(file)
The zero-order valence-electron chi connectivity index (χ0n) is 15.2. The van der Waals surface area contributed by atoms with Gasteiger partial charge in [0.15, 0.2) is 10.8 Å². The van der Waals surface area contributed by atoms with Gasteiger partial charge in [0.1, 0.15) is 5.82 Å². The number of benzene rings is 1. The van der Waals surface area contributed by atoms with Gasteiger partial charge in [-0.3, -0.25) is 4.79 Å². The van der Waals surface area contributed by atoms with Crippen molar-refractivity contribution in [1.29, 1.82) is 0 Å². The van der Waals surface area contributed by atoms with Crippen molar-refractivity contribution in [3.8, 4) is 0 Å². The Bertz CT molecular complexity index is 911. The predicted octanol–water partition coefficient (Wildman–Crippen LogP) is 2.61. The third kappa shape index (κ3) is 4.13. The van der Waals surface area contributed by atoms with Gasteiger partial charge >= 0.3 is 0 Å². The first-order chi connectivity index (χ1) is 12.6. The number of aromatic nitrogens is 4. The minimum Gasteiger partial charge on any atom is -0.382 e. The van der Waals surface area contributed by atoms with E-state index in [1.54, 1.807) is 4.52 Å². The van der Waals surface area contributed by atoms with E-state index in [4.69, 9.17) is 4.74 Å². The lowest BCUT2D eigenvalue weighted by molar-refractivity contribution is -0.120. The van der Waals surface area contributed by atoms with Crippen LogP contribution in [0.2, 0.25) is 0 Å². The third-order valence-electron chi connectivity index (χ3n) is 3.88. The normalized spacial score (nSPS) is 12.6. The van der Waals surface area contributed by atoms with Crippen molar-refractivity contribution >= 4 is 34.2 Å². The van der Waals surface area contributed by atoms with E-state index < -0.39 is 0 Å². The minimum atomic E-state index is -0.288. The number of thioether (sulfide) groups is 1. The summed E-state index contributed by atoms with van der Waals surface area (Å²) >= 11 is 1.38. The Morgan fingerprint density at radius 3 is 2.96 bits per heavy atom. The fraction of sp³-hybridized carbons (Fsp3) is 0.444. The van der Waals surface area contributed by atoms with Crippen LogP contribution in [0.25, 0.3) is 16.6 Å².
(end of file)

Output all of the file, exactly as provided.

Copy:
The zero-order valence-electron chi connectivity index (χ0n) is 15.2. The van der Waals surface area contributed by atoms with Gasteiger partial charge in [0.15, 0.2) is 10.8 Å². The van der Waals surface area contributed by atoms with Gasteiger partial charge in [0.1, 0.15) is 5.82 Å². The number of benzene rings is 1. The van der Waals surface area contributed by atoms with Gasteiger partial charge in [-0.3, -0.25) is 4.79 Å². The van der Waals surface area contributed by atoms with Crippen molar-refractivity contribution in [1.29, 1.82) is 0 Å². The van der Waals surface area contributed by atoms with Crippen molar-refractivity contribution in [3.8, 4) is 0 Å². The Bertz CT molecular complexity index is 911. The predicted octanol–water partition coefficient (Wildman–Crippen LogP) is 2.61. The third kappa shape index (κ3) is 4.13. The van der Waals surface area contributed by atoms with Gasteiger partial charge >= 0.3 is 0 Å². The first-order chi connectivity index (χ1) is 12.6. The number of aromatic nitrogens is 4. The minimum Gasteiger partial charge on any atom is -0.382 e. The van der Waals surface area contributed by atoms with E-state index in [1.54, 1.807) is 4.52 Å². The van der Waals surface area contributed by atoms with E-state index in [4.69, 9.17) is 4.74 Å². The lowest BCUT2D eigenvalue weighted by molar-refractivity contribution is -0.120. The van der Waals surface area contributed by atoms with Crippen LogP contribution in [0.2, 0.25) is 0 Å². The third-order valence-electron chi connectivity index (χ3n) is 3.88. The normalized spacial score (nSPS) is 12.6. The van der Waals surface area contributed by atoms with Crippen molar-refractivity contribution >= 4 is 34.2 Å². The van der Waals surface area contributed by atoms with E-state index < -0.39 is 0 Å². The minimum atomic E-state index is -0.288. The number of thioether (sulfide) groups is 1. The summed E-state index contributed by atoms with van der Waals surface area (Å²) >= 11 is 1.38. The Morgan fingerprint density at radius 3 is 2.96 bits per heavy atom. The fraction of sp³-hybridized carbons (Fsp3) is 0.444. The van der Waals surface area contributed by atoms with Crippen LogP contribution in [0.25, 0.3) is 16.6 Å².